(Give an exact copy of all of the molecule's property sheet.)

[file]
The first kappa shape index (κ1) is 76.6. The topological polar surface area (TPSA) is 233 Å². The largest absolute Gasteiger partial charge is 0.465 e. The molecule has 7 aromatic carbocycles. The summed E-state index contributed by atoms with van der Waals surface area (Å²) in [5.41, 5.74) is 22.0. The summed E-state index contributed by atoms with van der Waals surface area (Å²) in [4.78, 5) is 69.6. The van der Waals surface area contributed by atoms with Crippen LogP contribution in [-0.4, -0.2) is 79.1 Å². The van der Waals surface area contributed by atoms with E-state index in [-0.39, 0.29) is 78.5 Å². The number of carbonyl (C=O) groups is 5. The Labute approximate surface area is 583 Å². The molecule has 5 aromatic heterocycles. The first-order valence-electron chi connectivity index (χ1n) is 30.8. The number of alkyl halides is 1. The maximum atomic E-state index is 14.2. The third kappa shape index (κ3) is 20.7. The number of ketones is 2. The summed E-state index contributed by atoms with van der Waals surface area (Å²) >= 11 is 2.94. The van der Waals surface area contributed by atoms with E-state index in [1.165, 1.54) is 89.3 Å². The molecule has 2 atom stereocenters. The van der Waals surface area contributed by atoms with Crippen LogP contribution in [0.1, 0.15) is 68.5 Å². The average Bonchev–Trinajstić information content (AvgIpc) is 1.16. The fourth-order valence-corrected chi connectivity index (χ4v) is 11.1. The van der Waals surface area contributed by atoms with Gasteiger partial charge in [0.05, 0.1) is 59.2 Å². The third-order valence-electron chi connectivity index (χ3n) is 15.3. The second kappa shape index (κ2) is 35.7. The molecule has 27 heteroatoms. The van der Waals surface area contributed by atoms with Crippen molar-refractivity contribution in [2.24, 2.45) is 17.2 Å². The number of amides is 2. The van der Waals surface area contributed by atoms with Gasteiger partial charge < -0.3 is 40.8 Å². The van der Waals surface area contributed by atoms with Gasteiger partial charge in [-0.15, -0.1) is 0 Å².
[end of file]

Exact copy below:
The first kappa shape index (κ1) is 76.6. The topological polar surface area (TPSA) is 233 Å². The largest absolute Gasteiger partial charge is 0.465 e. The molecule has 7 aromatic carbocycles. The summed E-state index contributed by atoms with van der Waals surface area (Å²) in [5.41, 5.74) is 22.0. The summed E-state index contributed by atoms with van der Waals surface area (Å²) in [4.78, 5) is 69.6. The van der Waals surface area contributed by atoms with Crippen LogP contribution in [-0.4, -0.2) is 79.1 Å². The van der Waals surface area contributed by atoms with E-state index in [-0.39, 0.29) is 78.5 Å². The number of carbonyl (C=O) groups is 5. The Labute approximate surface area is 583 Å². The molecule has 5 aromatic heterocycles. The first-order valence-electron chi connectivity index (χ1n) is 30.8. The number of alkyl halides is 1. The maximum atomic E-state index is 14.2. The third kappa shape index (κ3) is 20.7. The number of ketones is 2. The summed E-state index contributed by atoms with van der Waals surface area (Å²) >= 11 is 2.94. The van der Waals surface area contributed by atoms with E-state index in [1.165, 1.54) is 89.3 Å². The molecule has 2 atom stereocenters. The van der Waals surface area contributed by atoms with Crippen LogP contribution in [0.1, 0.15) is 68.5 Å². The average Bonchev–Trinajstić information content (AvgIpc) is 1.16. The fourth-order valence-corrected chi connectivity index (χ4v) is 11.1. The van der Waals surface area contributed by atoms with Gasteiger partial charge in [0.05, 0.1) is 59.2 Å². The third-order valence-electron chi connectivity index (χ3n) is 15.3. The second kappa shape index (κ2) is 35.7. The molecule has 27 heteroatoms. The van der Waals surface area contributed by atoms with Crippen molar-refractivity contribution in [2.24, 2.45) is 17.2 Å². The number of amides is 2. The van der Waals surface area contributed by atoms with Gasteiger partial charge < -0.3 is 40.8 Å². The van der Waals surface area contributed by atoms with Gasteiger partial charge in [-0.15, -0.1) is 0 Å².